“The State must take charge to provide the service, but apart from the irregularities that have occurred in these 30 years of privatization, with such a meager distribution”, he states, and proposes to study the entire system to improve it. And he clarifies that “all the rant against the State is, was and will be an idea of the neoliberal system to disappear the State from the market and that it is only a business of a few.”
Curiously, Edesur belongs to Enel, an Italian state company that produces and distributes electricity and gas and has a presence in several South American urban centers. It was public, then transformed into a joint-stock company, then privatized, and now the Italian state is the main shareholder.
“The privatizations failed. Many of these companies must leave Argentina. Your business is not only not viable, but it is detrimental and harmful to the Argentine economy,
Power outages on both sides of General Paz
In July 2020, the The Buenos Aires Ombudsman was one of the first organizations to demand the nationalization of Edesur, or at least the rescission of the contract, which in the province of Buenos Aires provides service to 12 municipalities. “The faults are visible: lack of investment, breach of contract in normal times, problems in summer and winter and an expensive and bad service,” he summarizes before AM750 Y Page 12 the ombudsman, Guido Lorenzino.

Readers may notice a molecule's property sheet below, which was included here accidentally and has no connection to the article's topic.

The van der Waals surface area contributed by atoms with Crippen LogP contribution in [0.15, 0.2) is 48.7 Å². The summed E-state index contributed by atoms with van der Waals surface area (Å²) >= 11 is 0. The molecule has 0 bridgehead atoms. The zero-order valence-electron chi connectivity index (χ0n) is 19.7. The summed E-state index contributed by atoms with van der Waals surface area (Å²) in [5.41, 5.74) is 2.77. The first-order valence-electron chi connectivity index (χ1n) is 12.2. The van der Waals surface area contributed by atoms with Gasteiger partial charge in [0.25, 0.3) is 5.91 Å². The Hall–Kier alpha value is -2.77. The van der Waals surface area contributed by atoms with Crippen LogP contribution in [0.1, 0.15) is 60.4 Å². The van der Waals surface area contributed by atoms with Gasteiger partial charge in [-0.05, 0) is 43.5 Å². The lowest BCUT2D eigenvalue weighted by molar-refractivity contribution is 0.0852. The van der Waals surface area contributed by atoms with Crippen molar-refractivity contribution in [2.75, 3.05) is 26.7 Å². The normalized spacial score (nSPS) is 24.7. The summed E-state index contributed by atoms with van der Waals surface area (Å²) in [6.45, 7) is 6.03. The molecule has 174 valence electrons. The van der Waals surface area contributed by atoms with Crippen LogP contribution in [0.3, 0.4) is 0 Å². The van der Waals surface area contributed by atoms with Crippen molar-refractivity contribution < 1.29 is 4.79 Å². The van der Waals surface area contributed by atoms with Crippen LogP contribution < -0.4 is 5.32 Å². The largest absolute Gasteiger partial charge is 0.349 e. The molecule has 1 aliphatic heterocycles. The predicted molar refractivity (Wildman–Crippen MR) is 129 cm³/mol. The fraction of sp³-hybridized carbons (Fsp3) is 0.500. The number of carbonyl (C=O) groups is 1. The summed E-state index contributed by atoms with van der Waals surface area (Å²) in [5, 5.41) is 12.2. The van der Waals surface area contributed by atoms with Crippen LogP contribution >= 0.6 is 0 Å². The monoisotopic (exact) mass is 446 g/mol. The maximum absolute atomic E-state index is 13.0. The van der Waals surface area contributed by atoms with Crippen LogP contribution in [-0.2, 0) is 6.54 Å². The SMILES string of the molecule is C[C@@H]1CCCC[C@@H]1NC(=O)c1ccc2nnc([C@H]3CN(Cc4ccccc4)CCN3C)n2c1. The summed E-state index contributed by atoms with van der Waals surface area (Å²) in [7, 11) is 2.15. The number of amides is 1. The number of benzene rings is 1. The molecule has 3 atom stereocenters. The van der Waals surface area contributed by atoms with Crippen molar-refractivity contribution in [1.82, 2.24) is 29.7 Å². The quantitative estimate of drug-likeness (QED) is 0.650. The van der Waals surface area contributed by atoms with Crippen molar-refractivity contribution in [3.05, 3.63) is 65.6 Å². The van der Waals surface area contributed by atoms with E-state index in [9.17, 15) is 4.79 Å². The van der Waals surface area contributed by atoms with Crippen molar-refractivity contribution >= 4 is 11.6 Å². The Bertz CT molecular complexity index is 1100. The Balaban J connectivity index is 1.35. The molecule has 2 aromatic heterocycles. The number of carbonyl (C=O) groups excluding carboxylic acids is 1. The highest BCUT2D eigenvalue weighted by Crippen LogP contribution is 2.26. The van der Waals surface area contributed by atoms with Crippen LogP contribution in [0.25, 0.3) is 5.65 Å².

For the official, you need terminate once and for all the contract with Edesur for the next 60 years of the concession. “There are alternatives before the nationalization, such as first revoking the concession, and advancing in economic compensation, which is before a cut of five hours and not 36, as is the case today,” he proposes.
Lorenzino makes a key difference between Edesur and Edenor: response time and works in progress. According to the mayors of the concession area of both companies, the firm Edenor – recently acquired by the businessmen Daniel Vila, Jose Luis Manzano and Mauricio Filiberti – has “isolated problems”. “There is no permanent breach, there is some discomfort, but there was always an immediate response,” he says. This week, Edenor was targeted because a fire caused a massive failure in a high voltage line and left 700,000 users without electricity in the midst of the overwhelming heat wave.
The challenges of state control